Selling Dreams, launching later this summer, uses iThrive Sim's immersive platform to tell SEED Designers' stories in an honest and resonant way that names the structural harm and shortcomings they've observed and experienced in Massachusetts' child welfare system. The single-player game invites case workers and youth-serving adults to take on the role of a Guardian tasked with meeting the needs of the young people they encounter and helping them through their unique challenges. In their role as a supportive actor, each Guardian must stay on top of files, messages, and relevant news sent to them about the youth they serve. Players must make decisions throughout the game using the insight they gather about how to engage with those in their care. With the 30-minute game, SEED Designers highlight the demands and stressors experienced by case workers tasked with disrupting the harm while providing a meaningful training opportunity to think critically about the behaviors that encompass truly responsive care and support.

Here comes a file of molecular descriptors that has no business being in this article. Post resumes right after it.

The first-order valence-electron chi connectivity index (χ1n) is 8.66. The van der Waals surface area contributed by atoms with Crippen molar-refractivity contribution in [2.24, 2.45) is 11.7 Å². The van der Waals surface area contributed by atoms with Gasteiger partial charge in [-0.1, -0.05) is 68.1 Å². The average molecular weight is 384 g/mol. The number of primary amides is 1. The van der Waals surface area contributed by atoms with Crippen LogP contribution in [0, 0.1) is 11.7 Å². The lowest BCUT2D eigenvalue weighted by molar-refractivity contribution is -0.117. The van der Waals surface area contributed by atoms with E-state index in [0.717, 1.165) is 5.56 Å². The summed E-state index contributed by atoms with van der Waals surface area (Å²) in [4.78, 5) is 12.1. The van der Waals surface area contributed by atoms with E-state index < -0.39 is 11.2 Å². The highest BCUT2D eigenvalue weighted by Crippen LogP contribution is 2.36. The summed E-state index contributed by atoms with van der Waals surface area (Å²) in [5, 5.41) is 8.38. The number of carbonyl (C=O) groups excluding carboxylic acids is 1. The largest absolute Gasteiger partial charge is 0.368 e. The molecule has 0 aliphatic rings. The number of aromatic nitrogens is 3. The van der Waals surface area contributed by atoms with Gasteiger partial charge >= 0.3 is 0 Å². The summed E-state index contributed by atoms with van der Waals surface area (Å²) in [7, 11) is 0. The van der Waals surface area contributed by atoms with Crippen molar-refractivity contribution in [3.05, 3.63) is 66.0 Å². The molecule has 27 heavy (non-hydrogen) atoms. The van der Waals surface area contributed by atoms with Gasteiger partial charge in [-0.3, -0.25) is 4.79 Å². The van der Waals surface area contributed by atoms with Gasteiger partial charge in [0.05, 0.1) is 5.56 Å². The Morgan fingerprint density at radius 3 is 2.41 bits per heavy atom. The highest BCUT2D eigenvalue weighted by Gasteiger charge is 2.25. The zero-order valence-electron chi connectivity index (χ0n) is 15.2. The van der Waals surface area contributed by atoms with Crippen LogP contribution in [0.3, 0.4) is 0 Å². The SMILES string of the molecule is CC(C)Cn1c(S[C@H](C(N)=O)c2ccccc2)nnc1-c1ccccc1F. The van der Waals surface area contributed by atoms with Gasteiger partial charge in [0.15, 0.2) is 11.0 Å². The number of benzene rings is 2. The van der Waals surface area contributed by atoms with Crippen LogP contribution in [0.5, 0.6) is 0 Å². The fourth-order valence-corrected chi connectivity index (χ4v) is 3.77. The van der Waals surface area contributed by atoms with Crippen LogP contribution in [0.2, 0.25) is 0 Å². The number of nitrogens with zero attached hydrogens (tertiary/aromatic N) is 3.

Both digital games attest to the boundless creativity the iThrive Sim authoring platform supports. The content management system used on the platform allows for the development and editing of role-playing scenarios that fit the unique needs of each audience. The iThrive team is excited to invite new partners to use iThrive Sim and support them in creating new interactive, accessible, and scalable learning experiences.

"The iThrive Sim platform is embedding social and emotional learning opportunities to enliven teen-centered learning across so many topics, from civics to relationship health, to emergency preparedness, and more," says Susan Rivers, iThrive Executive Director and Chief Scientist. "One of iThrive's greatest joys is in co-creating new iThrive Sim scenarios with partners — young people and adults alike — in various sectors to amplify teens' strengths and interpersonal connections and make deep learning not only possible but immensely fun and impactful."

To learn more about the iThrive Sim authoring platform, click here. To contact us for questions related to licensing and developing experiences on the iThrive Sim platform, click here.


Media Contact: Eghosa Asemota (eghosa.asemota[at]

About iThrive GamesiThrive Games prepares teens to thrive by meeting them where they are and working in partnership with them to co-create a world where their brilliance is honored, nurtured, and amplified. We use games and game design to equip teens with the social and emotional skills they need to be healthy and resilient.

How Games and Play Support Transformative Civic Engagement in Teens

By iThrive Games

The teen brain is magnificent, and youth-led efforts to organize and realize gun safety, climate action, and reparative racial justice within their lifetime attest to it.